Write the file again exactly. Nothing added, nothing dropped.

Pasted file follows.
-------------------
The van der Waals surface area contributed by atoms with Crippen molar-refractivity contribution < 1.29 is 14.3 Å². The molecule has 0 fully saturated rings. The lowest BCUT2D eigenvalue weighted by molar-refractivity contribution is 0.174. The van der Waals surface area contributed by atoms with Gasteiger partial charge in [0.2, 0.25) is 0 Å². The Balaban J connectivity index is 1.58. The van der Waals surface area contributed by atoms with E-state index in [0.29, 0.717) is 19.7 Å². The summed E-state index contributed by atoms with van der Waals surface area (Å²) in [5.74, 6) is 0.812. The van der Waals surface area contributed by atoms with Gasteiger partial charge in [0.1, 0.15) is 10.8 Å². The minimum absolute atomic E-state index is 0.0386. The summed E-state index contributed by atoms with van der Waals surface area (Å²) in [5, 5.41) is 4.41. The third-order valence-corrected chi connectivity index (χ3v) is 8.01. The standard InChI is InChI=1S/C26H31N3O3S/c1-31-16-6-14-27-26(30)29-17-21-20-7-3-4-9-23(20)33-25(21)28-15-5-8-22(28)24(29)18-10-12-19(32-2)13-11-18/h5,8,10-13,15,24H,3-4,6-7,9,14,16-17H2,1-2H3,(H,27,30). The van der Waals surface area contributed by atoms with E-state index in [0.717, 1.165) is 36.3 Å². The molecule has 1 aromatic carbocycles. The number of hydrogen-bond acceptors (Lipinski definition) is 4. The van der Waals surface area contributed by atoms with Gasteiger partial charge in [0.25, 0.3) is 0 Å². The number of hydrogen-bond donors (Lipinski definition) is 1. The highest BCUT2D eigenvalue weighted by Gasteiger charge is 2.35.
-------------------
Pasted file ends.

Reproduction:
The van der Waals surface area contributed by atoms with Crippen molar-refractivity contribution < 1.29 is 14.3 Å². The molecule has 0 fully saturated rings. The lowest BCUT2D eigenvalue weighted by molar-refractivity contribution is 0.174. The van der Waals surface area contributed by atoms with Gasteiger partial charge in [0.2, 0.25) is 0 Å². The Balaban J connectivity index is 1.58. The van der Waals surface area contributed by atoms with E-state index in [0.29, 0.717) is 19.7 Å². The summed E-state index contributed by atoms with van der Waals surface area (Å²) in [5.74, 6) is 0.812. The van der Waals surface area contributed by atoms with Gasteiger partial charge in [0.1, 0.15) is 10.8 Å². The minimum absolute atomic E-state index is 0.0386. The summed E-state index contributed by atoms with van der Waals surface area (Å²) in [5, 5.41) is 4.41. The third-order valence-corrected chi connectivity index (χ3v) is 8.01. The standard InChI is InChI=1S/C26H31N3O3S/c1-31-16-6-14-27-26(30)29-17-21-20-7-3-4-9-23(20)33-25(21)28-15-5-8-22(28)24(29)18-10-12-19(32-2)13-11-18/h5,8,10-13,15,24H,3-4,6-7,9,14,16-17H2,1-2H3,(H,27,30). The van der Waals surface area contributed by atoms with E-state index in [0.717, 1.165) is 36.3 Å². The molecule has 1 aromatic carbocycles. The number of hydrogen-bond acceptors (Lipinski definition) is 4. The van der Waals surface area contributed by atoms with Gasteiger partial charge in [0.25, 0.3) is 0 Å². The number of hydrogen-bond donors (Lipinski definition) is 1. The highest BCUT2D eigenvalue weighted by Gasteiger charge is 2.35.